Lisette Cooper, Founder and CIO, Speaks to U.S. News & World Report on How to Increase Portfolio Performance by Investing in Gender Equality
An article published on March 22, 2018, by Debbie Carlson at U.S. News & World Report states that companies that make gender equality part of their business model have higher returns. As one example, a report by the nonprofit group Catalyst found that companies with the highest percentages of women board directors outperformed those with the least number of women, on average, by 53 percent on return on equity, 42 percent for return on sales, and 66 percent for return on invested capital.
But according to Lisette Cooper, Athena Capital’s founder and CIO, gender-inclusive investment strategies and portfolios go beyond simply having more women on corporate boards. A larger goal of gender investing, she says, seeks to empower women by increasing their access to capital or by creating new services and products.
Cooper suggests that investors should start by looking at companies with strong workplace equality. She recommends asking about corporate disclosures of workforce diversity data that is broken down into the same categories the Equal Employment Opportunity Commission uses. A company’s sustainability impact statements may also contain data.
Companies that help women access capital to start a business are another thing to look for. Cooper notes gender remains a key factor for whether an individual or business can access capital. Between 63 percent and 69 percent of women-owned small and medium businesses in developing economies have less access to capital than those owned by men, says Cooper, citing data from the International Finance Corp., a member of the World Bank Group.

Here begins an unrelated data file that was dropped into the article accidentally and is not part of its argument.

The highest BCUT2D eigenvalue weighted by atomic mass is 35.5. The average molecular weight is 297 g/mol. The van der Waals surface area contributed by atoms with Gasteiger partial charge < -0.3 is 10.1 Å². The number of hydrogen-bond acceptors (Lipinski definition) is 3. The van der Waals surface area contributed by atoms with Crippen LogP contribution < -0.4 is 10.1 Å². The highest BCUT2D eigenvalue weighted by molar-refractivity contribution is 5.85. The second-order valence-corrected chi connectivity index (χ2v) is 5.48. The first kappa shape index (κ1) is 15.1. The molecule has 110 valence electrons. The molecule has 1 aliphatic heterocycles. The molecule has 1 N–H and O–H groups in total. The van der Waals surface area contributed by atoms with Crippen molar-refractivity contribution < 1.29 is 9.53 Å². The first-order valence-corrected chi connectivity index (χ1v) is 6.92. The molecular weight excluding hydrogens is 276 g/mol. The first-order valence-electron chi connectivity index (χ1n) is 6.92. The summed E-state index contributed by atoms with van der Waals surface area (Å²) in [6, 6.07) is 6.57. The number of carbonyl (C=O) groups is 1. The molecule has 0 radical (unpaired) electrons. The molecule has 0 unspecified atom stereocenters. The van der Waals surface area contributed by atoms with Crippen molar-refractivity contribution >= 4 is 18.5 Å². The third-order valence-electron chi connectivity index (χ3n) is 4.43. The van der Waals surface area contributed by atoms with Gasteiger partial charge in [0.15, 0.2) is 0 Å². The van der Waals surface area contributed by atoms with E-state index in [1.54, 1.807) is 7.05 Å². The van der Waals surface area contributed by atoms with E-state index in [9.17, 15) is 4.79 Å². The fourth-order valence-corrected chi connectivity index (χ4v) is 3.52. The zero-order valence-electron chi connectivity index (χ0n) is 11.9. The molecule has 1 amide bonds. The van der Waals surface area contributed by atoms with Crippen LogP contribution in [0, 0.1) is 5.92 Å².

Sometimes investing in gender equality is easier than you think, Cooper says. Cellphone communications companies in emerging markets are good examples of how to think creatively about gender investing. For example, women who have cellphones can access mobile payments, which gives them much-needed access to capital. “A lot of investments [directed] at helping the consumer in emerging markets actually are disproportionately helping women,” says Cooper.
Yet Cooper acknowledges that this angle of gender investing, that of companies with products and services designed to elevate women, can be the most difficult to discern. “This theme is most vulnerable to gender investing’s version of greenwashing if the quality of the outcomes is not considered,” Cooper says. Companies that make medicines to treat diseases affecting women have more positive impact on women’s lives than companies designing more fashionable shoes for women. “The former is much more connected to the desired outcome of gender equality,” she says.
Cooper also observes that now that workplace harassment and gender violence are coming out in the open, companies will need to pay closer attention to how both issues can hurt the bottom line, but few companies are. “Are we having a big loss in productivity based on the existence of this kind of violence? The answer is yes,” she says.
Although gender-based issues aren’t considered a material risk for companies yet, they could become one as investors start demanding more transparency, she says. “When does a company start losing customers based on inequality or discrimination?” she asks.
The full article from U.S. News & World Report titled, “Invest in Gender Equality for Strong Portfolios,” can be accessed here.
Dr. Lisette Cooper founded Athena in 1993. She sets the firm’s overall direction and leads Athena’s Investment Committee.
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